Sunny Side Up by Jennifer L. Holm and Matthew Holm is a magnificent semi-autobiographical graphic  novel that can stand next to the works of Raina Telgemeier and Newbery Honor winner, Cece Bell, author of El Deafo. Based on book sales and the check out rate of these titles in my school library, girls and boys are hungry for graphic novels like Smile, Drama and Sisters that tell the stories of real kids facing real challenges. And, while it feels like it's happening at a slow pace and I can count the number of quality autobiographic graphic novels on one hand since Smile came out in 2010, (Roller Girl came out this year, This One Summer, the year before) this genre is gaining popularity and the additions to it are fantastic.

Jennifer L. and Matthew Holm are the sibling team who created the excellent, adventurous, sometimes silly Babymouse and Squish series of graphic novels, but with Sunny Side Upthe Holms take on difficult sibling relationships, familial bonds, drug abuse, senior c…

Have You Seen My Monster? by Steve Light

Have You Seen My Monster is the charming follow-up to last year's Have You Seen My Dragon? by the very creative Steve Light in which a little boy traipses through the black and white city looking for his green dragon. As the boy counts things while dragon hunting, the objects he counts pop out in bright colors. Have You Seen My Monster follows a similar pattern and, while I thought the dragon from the last book was a treat, Light's cheerful monster is downright cuddly. And, like the first book, the endpapers serve as a fantastic map of all the places visited in each book.




Have You Seen My Monster is set at a county fair with a little girl looking for her friend and finding an array of shapes as she hunts.


As she hunts for her monster high and low, from carousel to pie contest to fun house, a box in the upper right hand corner of each page names a shape that is also the only spot of color in each illustration.





Light brings a fantastic selection of shapes to Have You Seen My Monste…

If I Had a Triceratops by George O'Connor

If I Had a Triceratops is the follow-up to George O'Connor's  If I Had a Raptor and it will make you smile from start to finish when you read it out loud to your dinosaur loving little ones. If I Had a Triceratops follow the same pattern as If I Had a Raptor, with the little narrator picking out his pet and detailing all the things he would do with her.
The giant-pet-for-little-kid premise is a classic by now, by O'Connor makes it entirely entertaining with his cheerful illustrations and dedicated and loving pet owner.

From poop patrol to beds to baths, this little owner has it all figured out. Readers will enjoy hearing how he will love his triceratops while watching her wreak havoc left and right. My favorite illustration comes when she gets a bath and shakes the water off, monsoon style. Even the narrator realizes that having a pet is a lot of work, but, as he says near the end of If I Had a Triceratops, "It will all be worth it when she runs out to greet me at the e…

Francine Poulet Meets the Ghost Racoon by Kate DiCamillo, illustrated by Chris Van Dusen, 112 pp, RL 2

It's taken me a while to warm up to Kate DiCamillo, and I still haven't read her most popular books, Because of Winn Dixie and The Tale of Despereaux. But I do like her weird sense of humor and the curious characters she created in books like the Mercy Watson series, which I reviewed here in 2010. The Bink & Gollie trilogy, which she created with Alison McGhee and Tony Fucile, as an absolute winner for emerging readers not quite ready forMercy Watson. And now, happily, readers who are ready for something a little meatier (no pun intended) that Mercy Watsoncan dig into the Tales of Deckawoo Drive, which finds minor characters from the Mercy Watsonbooks getting longer stories of their own! Last year, the first book in the series, Leroy Ninker Saddles Up, found the hapless thief from Mercy Watson Fights Crime taking on a new adventure - becoming a horse owner to complete his cowboy dreams. Now, we find the animal control expert who first appeared in Mercy Watson Thinks Like a…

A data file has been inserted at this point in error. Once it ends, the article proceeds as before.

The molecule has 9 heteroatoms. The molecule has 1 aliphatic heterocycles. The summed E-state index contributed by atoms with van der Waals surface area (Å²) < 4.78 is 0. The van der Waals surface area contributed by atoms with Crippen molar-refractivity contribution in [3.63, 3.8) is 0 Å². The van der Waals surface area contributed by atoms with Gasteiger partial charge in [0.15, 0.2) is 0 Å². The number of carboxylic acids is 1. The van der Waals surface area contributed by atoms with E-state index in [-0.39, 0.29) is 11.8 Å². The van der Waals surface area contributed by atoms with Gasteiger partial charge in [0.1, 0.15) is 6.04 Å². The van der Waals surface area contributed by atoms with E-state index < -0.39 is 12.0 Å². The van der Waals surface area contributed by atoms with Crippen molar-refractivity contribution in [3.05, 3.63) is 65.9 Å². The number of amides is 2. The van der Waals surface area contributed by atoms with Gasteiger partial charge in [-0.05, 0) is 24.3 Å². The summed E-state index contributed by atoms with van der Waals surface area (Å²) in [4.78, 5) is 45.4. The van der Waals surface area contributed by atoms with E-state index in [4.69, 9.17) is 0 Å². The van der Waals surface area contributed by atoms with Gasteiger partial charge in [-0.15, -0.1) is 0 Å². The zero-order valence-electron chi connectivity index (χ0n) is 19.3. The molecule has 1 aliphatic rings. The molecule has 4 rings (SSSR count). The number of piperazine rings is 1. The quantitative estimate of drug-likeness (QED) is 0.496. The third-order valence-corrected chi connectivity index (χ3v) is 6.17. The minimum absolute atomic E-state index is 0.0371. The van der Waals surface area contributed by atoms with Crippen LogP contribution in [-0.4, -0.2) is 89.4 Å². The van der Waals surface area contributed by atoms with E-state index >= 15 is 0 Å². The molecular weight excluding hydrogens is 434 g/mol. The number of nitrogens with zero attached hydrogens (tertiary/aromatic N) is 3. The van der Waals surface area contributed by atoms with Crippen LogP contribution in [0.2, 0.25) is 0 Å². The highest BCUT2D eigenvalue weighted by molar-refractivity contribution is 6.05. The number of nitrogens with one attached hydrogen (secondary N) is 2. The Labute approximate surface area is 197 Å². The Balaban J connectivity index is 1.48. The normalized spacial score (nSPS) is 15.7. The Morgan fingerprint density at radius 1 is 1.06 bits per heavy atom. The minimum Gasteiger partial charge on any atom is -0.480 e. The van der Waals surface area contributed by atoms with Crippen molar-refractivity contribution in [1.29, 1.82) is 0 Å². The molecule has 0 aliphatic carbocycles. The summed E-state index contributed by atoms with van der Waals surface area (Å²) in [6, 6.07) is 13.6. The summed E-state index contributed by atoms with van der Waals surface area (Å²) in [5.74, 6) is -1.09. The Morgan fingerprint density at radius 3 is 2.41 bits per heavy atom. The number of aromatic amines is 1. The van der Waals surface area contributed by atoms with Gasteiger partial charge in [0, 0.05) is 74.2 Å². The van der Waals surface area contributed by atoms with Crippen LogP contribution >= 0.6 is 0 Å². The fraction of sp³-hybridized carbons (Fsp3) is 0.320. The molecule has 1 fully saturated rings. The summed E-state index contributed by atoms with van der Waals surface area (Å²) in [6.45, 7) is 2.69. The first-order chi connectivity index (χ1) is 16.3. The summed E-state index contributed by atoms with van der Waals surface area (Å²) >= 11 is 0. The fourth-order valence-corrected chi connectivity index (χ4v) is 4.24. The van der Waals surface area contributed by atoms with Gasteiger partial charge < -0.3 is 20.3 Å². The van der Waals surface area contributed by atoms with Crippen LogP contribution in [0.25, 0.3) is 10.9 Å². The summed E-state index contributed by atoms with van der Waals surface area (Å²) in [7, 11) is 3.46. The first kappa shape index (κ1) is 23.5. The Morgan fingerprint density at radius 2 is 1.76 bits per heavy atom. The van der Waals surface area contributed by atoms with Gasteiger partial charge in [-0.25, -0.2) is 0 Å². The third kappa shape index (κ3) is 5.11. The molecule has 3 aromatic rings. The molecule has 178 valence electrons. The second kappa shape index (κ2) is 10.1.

Digby O'Day and the Great Diamond Robbery by Shirley Hughes and Clara Vulliamy,

Last year I was completely smitten by Digby O'Day: In the Fast Lane by the mother and daughter team of Shirley Hughes, a grand dame of children's literature in the UK, and the equally talented Clara Vulliamy. In the first book, we met Digby, who loves nothing more than to drive his beloved (but old) car with his pal Percy in the passenger's seat. We even find out what Digby's favorite color and favorite biscuit are. We also see Digby and Percy compete in the all day race from the village of Didsworth to the village of Dodsworth. The only thorn in Digby's side is his neighbor, Lou Ella, who buys a new pink car every year and flaunts it.
In Digby O'Day and the Great Diamond Robbery, the friends are trying to vacation at the seaside in the Hotel Splendide, but the arrival of pop star Peaches Meow and her entourage makes that challenging.
While walking along the jetty to get away from the commotion back at the hotel, Digby and Percy see a man struggling in the waves.…

Mrs. Noodlekugel and Four Blind Mice AND Mrs. Noodlekugel and Drooly Bear by Daniel Pinkwater, illustrated by Adam Stower, 89 pp, RL 1.5

Way back in 2012, I reviewed the first in a new series of books that I was VERY excited about, Mrs. Noodlekugel, written by Daniel Pinkwater and illustrated by Adam Stower. Book three, Mrs. Noodlekugel and the Drooly Bear came out earlier this year and it seemed like the perfect time to call this series to your attention again or for the first time!
Mrs. Noodlekugel is could be Mrs. Piggle-Wiggle's sister and Dr. Doolittle's distant cousin. She lives in a little, hidden cottage which can be reached by way of the boiler room of the high rise apartment building siblings Nick and Maxine have moved into. Mrs. Noodlekugel shares her abode with Mr. Fuzzface, a talking cat who did not speak a word of English when she met  him while working on the railroad, and the Four Farsighted Mice. Nick and Maxine are thrilled to learn that Mrs. Noodlekugel will be their occasional babysitter.

In book 2, Mrs. Noodlekugel and Four Blind Mice, Mrs. Noodlekugel so tired of cleaning up the crumbs, she …